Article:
ericwat - 66 Chapter 2 12 Sturken Tangled Memories 232 13...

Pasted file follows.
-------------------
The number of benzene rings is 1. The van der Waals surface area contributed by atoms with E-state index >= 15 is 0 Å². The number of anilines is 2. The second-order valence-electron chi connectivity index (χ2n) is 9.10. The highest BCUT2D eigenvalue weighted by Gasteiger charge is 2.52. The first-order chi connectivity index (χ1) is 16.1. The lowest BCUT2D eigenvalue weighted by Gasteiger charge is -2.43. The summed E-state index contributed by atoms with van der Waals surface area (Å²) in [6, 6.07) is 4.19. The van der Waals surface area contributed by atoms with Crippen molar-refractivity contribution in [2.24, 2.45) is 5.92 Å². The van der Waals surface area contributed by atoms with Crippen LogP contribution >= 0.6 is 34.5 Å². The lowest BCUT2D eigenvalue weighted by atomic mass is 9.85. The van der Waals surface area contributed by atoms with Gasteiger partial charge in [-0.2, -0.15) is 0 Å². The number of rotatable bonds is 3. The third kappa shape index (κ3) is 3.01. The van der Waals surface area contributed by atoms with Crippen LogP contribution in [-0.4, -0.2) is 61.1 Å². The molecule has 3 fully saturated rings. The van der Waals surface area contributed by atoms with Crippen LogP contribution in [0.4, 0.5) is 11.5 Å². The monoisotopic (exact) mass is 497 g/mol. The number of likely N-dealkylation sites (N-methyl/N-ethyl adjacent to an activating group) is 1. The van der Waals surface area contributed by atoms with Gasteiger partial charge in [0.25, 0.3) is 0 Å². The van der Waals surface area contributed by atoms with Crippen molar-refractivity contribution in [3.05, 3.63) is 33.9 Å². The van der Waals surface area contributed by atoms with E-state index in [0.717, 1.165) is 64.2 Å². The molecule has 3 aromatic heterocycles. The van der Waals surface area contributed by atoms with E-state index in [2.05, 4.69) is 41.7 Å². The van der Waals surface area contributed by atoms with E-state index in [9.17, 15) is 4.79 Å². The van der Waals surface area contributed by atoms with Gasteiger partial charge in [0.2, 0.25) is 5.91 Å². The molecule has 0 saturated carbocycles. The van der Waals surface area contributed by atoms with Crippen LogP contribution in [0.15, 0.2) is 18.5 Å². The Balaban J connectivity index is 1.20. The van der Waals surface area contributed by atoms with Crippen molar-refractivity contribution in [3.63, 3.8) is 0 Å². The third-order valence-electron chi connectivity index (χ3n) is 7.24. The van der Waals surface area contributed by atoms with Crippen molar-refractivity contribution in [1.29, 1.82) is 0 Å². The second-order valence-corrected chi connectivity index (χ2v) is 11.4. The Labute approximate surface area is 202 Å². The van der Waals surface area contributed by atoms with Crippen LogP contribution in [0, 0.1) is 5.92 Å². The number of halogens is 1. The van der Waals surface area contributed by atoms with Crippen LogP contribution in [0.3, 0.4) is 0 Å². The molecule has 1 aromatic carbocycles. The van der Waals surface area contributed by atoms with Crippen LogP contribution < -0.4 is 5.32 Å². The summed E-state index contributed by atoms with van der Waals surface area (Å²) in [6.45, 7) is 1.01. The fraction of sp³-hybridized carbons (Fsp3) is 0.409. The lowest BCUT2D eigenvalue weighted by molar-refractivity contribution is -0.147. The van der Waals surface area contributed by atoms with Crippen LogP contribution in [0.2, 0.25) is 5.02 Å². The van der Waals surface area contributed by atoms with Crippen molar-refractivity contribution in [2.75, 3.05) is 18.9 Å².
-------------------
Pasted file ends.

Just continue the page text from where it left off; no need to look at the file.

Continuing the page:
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Unformatted text preview: 66 Chapter 2 12. Sturken, Tangled Memories, 232. 13. Morgan, "Pages of Whiteness," 287. 14. Morgan, ”Pages of Whiteness," 290. 15. See Champagne, The Ethics of Marginaliiy, 77: There then occur three separate shots of images of Black men, presumably from gay ”pornography." The first is a photograph of a naked muscular man shackled around his neck. One white hand reaches intoythe frame to hold his head down. Another, its wrist wrapped in a leather bandssqueezes his left pectoral muscle. Across the top of the photograph appears, in red letters, "Slaves for sale." The second image, a drawing, depicts a naked, muscled white man wearing only black boots, who is whipping a muscular Black man hanging from a tree. The third image is a caroon of a Black man with exaggerated muscles, penis and nipples. The camera slowly pans up this figure. 16. Paul EeNam Park Hagland, " 'Undressing the Oriental Boy'; The Gay Asian in the Social imaginary of the Gay White Male,” in Looking Queer; Body Image and Identity in Lesbian, Bisexual, Gay and Transgender Communities, ed. Dawn Atkins (New York: Haworth Press, 1998), 290. Hagland writes, l'\l\7hat is yet more marginalizing is the general exclusion of APIs from gay publications outside of the specialized confines of the RQ genre, whether pornographic or nonpornographic. The general invisibility of Asians from the social imag- inary of gay culture consigns gay Asian men to the margins of the subculture." i7. Hagland, "Undressing the Oriental Boy," 283. 18. Although there has been much emphasis on emasculation, it is important to note that Asian men were not always portrayed as feminine. The stereotype of Asian men being a sexual threat (to white women) was prevalent in the early part of the century when nativist sentiment was on the rise. When immigrants were scapegoated for a depressing economy, this stereotype justified anti-Asian legislation, such as anti-miscegenation and exclusionary immigration laws. 19. Yen Le Espiritu, Asian American Women and Men.- Laloor, Laws and Love (Thousand Oaks, Calif: Sage Publications, 1997), 90—91. 20. Espiritu, Asian American Women and Men, 1 1 1. 21. Espiritu, Asian American Women and Men, 91—92. 22. Sturken, Tangled Memories, 42. 3 , A Fascism of Desire ASIANS NEVER LIKE OTHER ASIANS No one remembers exactly when the River Club became a "gay Asian bar." Located on Riverside Drive just at the mouth of Griffith Park, it had catered to a mostly Latino clientele before the mid—19705, with some black, Asian, and white customers Because it did have a strong presence of people of color, Asians knew that they wouldn't be hassled at the door or feel unwelcome inside, like some of them did in more prevalently white establishments. By the mid~19705, word began to spread that the River Club was where many Asians would go, thereby attracting even more gay Asians and their ”admir- ers." ”There was no discrimination," recalls Roy Kawasaki. ”People who went there knew there was a mixture of different groups. So there was no problem about that." Andre Ting says, ”I would go there on Saturday. Because of the large number of Asians there, I did not see Latinos and whites anymore. They were there, but I did not notice them. I would bypass the Latino area without even knowing they were there. I would go straight to the Asian area. It got all my attention. It was so unusual for me that I would go there right away." Yet, inside the bar, there were borders and barriers. ”You would have the Asians all in different groups," says Roy. “You had the Japanese in one, the Chinese in one, the Filipino in one, and the foreign-born in another. All star- ing at each other [Laughs]. Give each other dirty looks, like competitors. We never came together." Sometimes there was even competition within one's own ethnic group. Stanley Rebultan was reticent in his association with his ”fellow Filipinos" in the River Club, where he used to go every weekend. He recalls, "There were two occasions I had a good—looking guy 1 was going out with. Before I knew it, they were almost snatched or stolen by Filipinos. So I said, I'm not going to associate with them anymore. it's much better for me to be with a different kind. 1 felt more safe. l'm not putting them down, but 67 68 Chapter 3 that's a bad experience 1 had. Even if you're with your own kind, there's always some problem that might occur.” Until the early 1980s when first Mugi's and then Faces came along, the River Club was the only bar in town where one would find a significant concentration of gay Asian men. And unlike these later “rice" bars, which were predominantly Asians and whites, the River Club retained what some narrators describe as its “cosmopolitan" or “international" demographics until it closed in the early [9805. (The number of blacks remained small probably because black gay bars like Catch One had already been part of the black neighborhood and there was less of a need on the part of gay black men for something like the River Club outside of their community.) Despite the ethnic segregation, or because of it, certain racial dynamics and contradictions were highlighted. With both its positives and negatives, many narrators believe that the River Club is the precursor to the formation of the first gay Asian organization in the city, the Asian/Pacific Lesbians and Gays, and eventually a gay Asian community in Los Angeles. Steve Lew I'm trying to remember the River Club now. It was dark [Laughs]. I know it had a U—shape type of bar. There was a fairly large dance area. It was almost always busy in the evenings. The clientele was fairly mixed. I remembered always running into other Asians or Latinos there. At the same time, the Asians really didn't socialize with each other. It was all to connect with non— Asians. The music was generally decent dance music, like the best 'of the disco years: Evelyn Champagne King, the Whispers, all the stuff that they're play— ing at the Box [a gay bar in San Francisco] now. It was music that I liked. I liked to dance. It was hard, but l would still ask people to dance. During that period, there was this real feeling among Asians—and I would share this feel- ing, too—~that it was harder to approach another Asian. At the same time, you kind of viewed them as competition, competition for primarily white men, although I was actually interested in dating other men of color. l knew this one Asian guy there who was about two years ahead of me in high school. He would always come to the bar also. And we consciously avoided each other because of that connection. I've talked to him more recently, in the last few years, and I don't think we ever talked about that period. 1 do remember sometimes l felt like saying "hi" to him, but it seemed so taboo and scary to connect to somebody whom you knew from suburban Asian America. Certainly there was some fear that he might tell other people back home. I'm sure that's why he avoided me. Secondly, you know, I think A Fascism of Desire 69 there were a lot more things that would reinforce low self-esteem and inter— nalized homophobia during that period. Not having any sense that there were groups for gay Asian men, positive types of organizations, it was like . . . how do l say . . . I felt more fear in confronting my own feelings about being Asian and gay, and the fact that you were dealing with a gay man who was also Asian [would force me to confront those feelings]. I separated things so much at the time. On the one hand, I was very politi- cal and very much into Asian American identity and how I looked at race critically. But I couldn't put the two [gay and Asian] together. During that time, i did date some Asian men, but we really never talked that much about our backgrounds. I would think I was even avoiding the topic. That wasn’t our connection. Paul Chen [Paul's partner, Cloris Gaynorjoined us in parts of this interview] l'd drive up to LA. for the River Club Friday, Saturday nights when l was still living in Fullerton. Cod, it was packed in those days. Sometimes you couldn't move. It was another Asian who told me about the River Club. I didn't quite understand what he said, but I was curious. I never knew the con- cept of rice queens. Unless yotflve been to an Asian bar, you really don't . . . of course, you have. By then, I really did find out what it was like to be Asian in America. ln high school, I got a job at a place called Japanese Deer Park, which was actufi ally an amusement park based on Japanese culture, right near Knott's Berry Farm. And that was the first time I've been with a whole bunch of Asians besides my family. l actually found out the difference between being Asian American versus being Chinese and part of my family. The next summer, l got a job in Disneyland and worked at a restaurant called Tahitian Terrace, where they put most of the Asians to give it some sort of flavor and atmo— sphere. That was the start of the Asian American movement. We had our own dances. We had our own music. Have you heard of the band Hiroshima? They were still in college then. I used to drive all the way up to East LA. to go to Asian dances where Hiroshima would play. l think l have most of their albums. Listening to Cruisin' J—Toum, it was fun. I actually was somebody finally. l wasn't different or strange. l was part of the movement. But I knew I was gay then and still felt I didn't have a place. So when l finally went to the River Club, I felt like this is the first time that all of me all different parts of me, fit in some place. l was Asian and gay. I Not everyone in the bar was Asian. 70 Chapter 3 No, because there were different sections. There was the main body of the bar. And since I didn't drink, I didn't really go there very much. And then there was an area where there were pool tables off in this other room. So we [the Asians] had the area from the main bar through the pool tables. Hispan— ics had the main area of the bar. And the blacks were on the side. So you didn't really go to other people's areas unless you were walking through to get a drink or go to the bathroom. 1 think the largest number was Asians There were probably three "or four hundred of us. So there were probably a couple hundred of Asians. It was a fairly large bar. Really packed every Friday and Saturday night. There wasn't much interaction among the different groups, except for Carlo [Laughs]. I knew him from Cal State Fullerton. He was actually His- panic, but he didn't want to be Hispanic. So he hung out in the Asian section. That was the only person I knew who would cross the room. We each had our own area and our own circle of admirers. Rice queens stuck with us. The guys who really liked Hispanics stuck there. Most of us, whether non—white or our white counterparts, didn't switch areas, as far as l know. Most of the rice queens that l dated were simply not interested in prac» tically anybody else [besides Asians]. Of course, l understood, either unconsciously or consciously (probably was unconscious for the longest time), that, when a man is only attracted to me because I'm Asian and he’s not attracted to other people because they're not Asian, .that gives me some sort of power. And I could, use that power. Going outside of rice bars and finding that I did not match those people's sexual fantasies, more or less, that caused me to think I did have power in those situations with the rice queens. But that limited me to this one group of men. You knoww—positive reinforcement/negative reinforcement—«you go to places where you get picked up. l think the limits were what bothered some of us. Rob was an example. Rob really, really, really wanted to be accepted in non‘Asian bars. I think that was partly why he didn't want to be seen as Asian. [He believed] that Asians are quiet, passive, have less power. And then there was your chiropractor, Chris. [Chris Mike. He wanted to be Latino] He didn't want to be Japanese. So he thought if he penned his hair and wore dark glasses, he could look Hispanic. He just looked like ajapanese guy with a perm and dark glasses on. And the artist that we met at the Garden Show, Stan. Stan was a West Hollywood clone, you knowwrshort crew cut, big muscles, work out in gym. He had this absolutely gorgeous house above Griffith Park Boulevard. He only socialized with West Hollywood clones. They would not go to rice bars or join A/PLG. A Fascism of Desire ‘ 7i “rary Geek I remember an interesting experience meeting this Caucasian guy at Rendez- vous in the early 19705 in San Francisco. Rendezvous was the equivalent of Faces in LA, which was a place where there was quite a number of Asians and mostly Caucasians who were interested in Asians. 1 dated this guv several times, and be introduced me to a friend of his, a Chinese guy, in Rendezvous. The two of us hit it off very well, and he got really upset. He actually left the two of us. The next day, he gave me a line that I would always remember. He said, "Asians never like other Asians." That wasn't my experience. It made me feel like something was wrong with me, although I didn't buy it. It sounded quite ludicrous to me. In fact, we never dated after that. At the same time, it seemed like at that place, the Asians all saw each other more as competitors for the attention of these white guys than as friends. I found that in the River Club as well. There were cliques. Like most bars there was a lot of posturing and positioning and trying to attract. it was competitive to begin with,- we have to acknowledge that. But I think at Rendezvous and at the River Club, there was more of that competition along racial, ethnic lines, too, in those days. So 1 think he was quite accurate in terms of assessing how things were, true to a certain extent. That was his experience. But it doesn't have to be. Dean Goishi l used to go to River Club and see gay Asians there, but I never talked to them as gay Asians, only because l think the thinking that you don't talk to gay Asians was true. You always talk to other people, but don't talk to gay Asians because they're family, [Laughs] Many first generation [immigrants] didn't speak English very well, and they would only stay and congregate within their ethnic groups. On the other hand, I did have a lot of bar friends who were Asians at that time. The American—born tended to mix much better- my group was Chinese, )apanese, Malay, and Asians from Hawaii. The firsf six or seven that 1 met have become a core group of close friends for me today. We stood around and talked and chatted, but not from a sexual stand“ point, from more of a social standpoint. l think Asians had fewer opportuni‘ ties for sexual encounters than whites, African Americans, or Latinos. The environment in the [rice] bars was very, very competitive. Asians were always looking for non-Asians as partners, and then non—Asians were competing for any Asian friends that you had, unless they were already coupled. Now that I look back on it, I think it was very racist in a sense. Asians were not attractive to me. My models were primarily Caucasian models. Fvery~ if! i 72 Chapter 3 thing up to that time that l read or saw within gay publications and things was all white. Therefore, to me, white became the object of my sexual fanta— sies, you might say. It wasn't until later when I started working in AIDS and these kinds of social issues that 1 even became aware that l was totally wrong, that everything was not white. Besides the bars, we would go to restaurants, primarily Chinese restaurants None of the ones we went to we would announce that we were gay. i think in Chinese restaurants it was acceptable for a group of men to gather and have dinner and not really be looked at real funny. But they were also cheap and you'd get more food. They were also open late at night. So at eleven or I twelve, when we were getting ready to leave the bars and go home, wed decide to get a bowl of noodles or something. it seemed like it was always cheaper to go to a Chinese restaurant than an American restaurant. Doug Chin Roy Kawasaki is my longest friend that l've known here in LA. l met him the summer of 1974 when he came back to Hawaii for a visit. A mutual friend of ours Dr Momyer was hosting a dinner party at this restaurant out in ‘ l ’ I Makaha, and Roy was there. That's where I met ROy. Well, in December of that year, after Jim and I had. moved back to LA, we decided we wanted to go to a bar. He found out the name of a gay Asian bar called the River Club, which was up in the Los Feliz area. And we walked into this bar. I was ordering drinks for both Jim and me. Then this person right next to me turned around, and it was Roy! l recognized him. So we started chatting. We've been fast friends ever since then. T also met a number of people at the River Club, people that l've main- tained long-term friendships with. l made a lot of other friends, and some of them were single. We would also go to some of the West Hollywood bars. Jim particularly wasn't interested in going to those bars because he was more into Asians. He really liked Asian men. For instance, when Bob and Clark were together, Clark andJim would go off to the River Club or to Asian bars, and Bob and l and Erwin would go out to some of the West Hollywood bars to dance. Jim wasn't a dancer. He enjoyed watching people. The West Hollywood bars were different from the River Club? Oh, very much 50. People were not as friendly there [at the West Holly- wood barsJ, You had white men there that were not into Asians, and thats okay. I went there just to have fun with my friends, not to seek attention or anything of that sort. ‘ Jim and I actually went to the River Club practically almost every Saturday night. If not Saturday night, maybe on a Friday night, depending if we were A Fascism of Desire 73 entertaining or not. When Jim and I, being very outgoing, bought our first home, we threw a party almost once a month. I would try to prepare these lavish parties, hors d'oeuvre and mealsfor anywhere from twenty-five to fifty, to a hundred people. We enjoyed meeting people and entertaining them. And during that time, I thought Jim and. l were somewhat in a closed relationship because when l made a commitment, it was a commitment for life. Over the years, I guess from what people were telling me, he'd been flirting with a number of Asians. Being as naive as l was, I didn't realize that. At some point, my studies became very important to me. l was finishing up my accounting degree at Cal State Dominguez Hills, and my position with CBT Financial Services had already started increasing. I needed my study time, which was my weekend. And Jim would go off by himself, with my blessings. I just figured he'd be as faithful as l was to him. But anyway . . . Paul Bautista l was seventeen, the first time I was at the River Club. it was before [high school] graduation. I remember the bouncer looking at me. He must have known I was underage, you know. Because I was very good at art, I came up with this phony Filipino driver's license. I took like little seals from Philippine stamps and all this stuff and made it look really official and laminated it and gave it to him. l came up with my best Filipino accent, pretending l was a tourist. There l was. l had to memorize the number, the address, the age. I was like sweating. He looked at me and said, "You haven't been here before?" I said, "No." On my way to New York, you know. “Okay, come on in. Have a good time, Thanks for coming.” But l'm sure he knew. l'm sure he knew. I walked into the bar. Up to that point, it was all me looking at the world, looking at gay life. It was l who was on expedition, discovering a new world, me looking at things, looking at people: what they were doing, how they reacted. When l wa...